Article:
Not to be outdone by Gov. Andrew Cuomo’s pension reforms yesterday, Comptroller Thomas DiNapoli went on the record today with his legislation to reform the burgeoning state pension system, which DiNapoli oversees.
DiNapoli said his aim is to find abuses of the pension system by allowing the state Department of Taxation and Finance to identify state retirees who then go to work for local governments and exceed the $30,000 limit on salary income.
“This legislation sends a message to anyone who tries to game the retirement system: if you don’t play by the rules, we will find you and make you pay,” said DiNapoli. “Government agencies should be enabled to work together to reduce waste, fraud and abuse. This legislation will do just that. We have half the puzzle and Tax and Finance has the other half. Together, we’ll solve this problem and stop this kind of abuse.”
Retirees in the state pension system under age 65 can earn up to $30,000 a year without any pension penalty. The retirement system can compare salary information for current state employees to determine if any retirees are earning more than $30,000 and can then strip them of excess pension payments.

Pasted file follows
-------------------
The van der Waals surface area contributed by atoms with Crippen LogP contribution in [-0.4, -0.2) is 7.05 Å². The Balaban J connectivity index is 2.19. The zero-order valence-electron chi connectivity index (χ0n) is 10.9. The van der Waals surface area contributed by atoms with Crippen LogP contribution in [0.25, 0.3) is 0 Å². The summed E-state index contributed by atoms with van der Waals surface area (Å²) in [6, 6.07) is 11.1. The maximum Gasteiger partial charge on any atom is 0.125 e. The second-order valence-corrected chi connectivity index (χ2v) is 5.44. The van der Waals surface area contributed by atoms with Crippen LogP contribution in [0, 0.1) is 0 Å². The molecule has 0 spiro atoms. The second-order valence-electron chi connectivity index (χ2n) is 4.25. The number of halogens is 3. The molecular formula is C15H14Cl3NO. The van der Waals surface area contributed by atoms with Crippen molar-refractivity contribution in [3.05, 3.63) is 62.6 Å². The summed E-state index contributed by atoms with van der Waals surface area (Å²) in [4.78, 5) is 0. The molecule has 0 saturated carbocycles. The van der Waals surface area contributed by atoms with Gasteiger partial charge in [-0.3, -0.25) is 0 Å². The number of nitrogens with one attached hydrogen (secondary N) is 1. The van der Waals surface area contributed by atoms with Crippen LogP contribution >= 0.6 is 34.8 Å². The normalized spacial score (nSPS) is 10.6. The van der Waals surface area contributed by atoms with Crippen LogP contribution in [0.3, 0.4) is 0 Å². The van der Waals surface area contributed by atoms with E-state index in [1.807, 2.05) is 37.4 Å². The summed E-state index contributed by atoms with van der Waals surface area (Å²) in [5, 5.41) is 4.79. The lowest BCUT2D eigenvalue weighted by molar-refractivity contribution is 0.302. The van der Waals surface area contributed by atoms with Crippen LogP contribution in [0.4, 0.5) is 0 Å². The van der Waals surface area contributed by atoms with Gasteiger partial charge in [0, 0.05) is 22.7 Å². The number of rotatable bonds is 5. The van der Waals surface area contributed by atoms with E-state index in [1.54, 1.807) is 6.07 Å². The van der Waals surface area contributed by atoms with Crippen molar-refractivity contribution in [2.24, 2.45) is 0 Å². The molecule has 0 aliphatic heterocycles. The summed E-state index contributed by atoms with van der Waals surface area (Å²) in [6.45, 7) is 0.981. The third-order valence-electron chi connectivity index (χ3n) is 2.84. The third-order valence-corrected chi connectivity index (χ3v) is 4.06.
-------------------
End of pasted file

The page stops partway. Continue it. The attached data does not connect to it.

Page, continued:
The Comptroller’s Office can do the same for double dippers with state pensions who go to work at school districts, thanks to a 2008 law.
But their ability is limited, DiNapoli said, when it comes to local government employees who are retirees. DiNapoli’s bill would amend state tax law to grant the Comptroller’s Office access to the tax department’s wage reporting system to match the retirement system’s records with information reported by local governments.
The match, DiNapoli said, would allow the Comptroller’s Office to more easily identify retirees improperly collecting a state pension and a local government salary.
DiNapoli pointed to a case in Oneida County in February where a former Rome police officer Thomas C. Hubal had been convicted of third-degree larceny for earning more than his pension legal limit over a nine-year period. Hubal must repay more than $88,000 and serve six-months incarceration for defrauding the system.
DiNapoli said if his legislation was in place, Hubal wouldn’t have gotten away with it.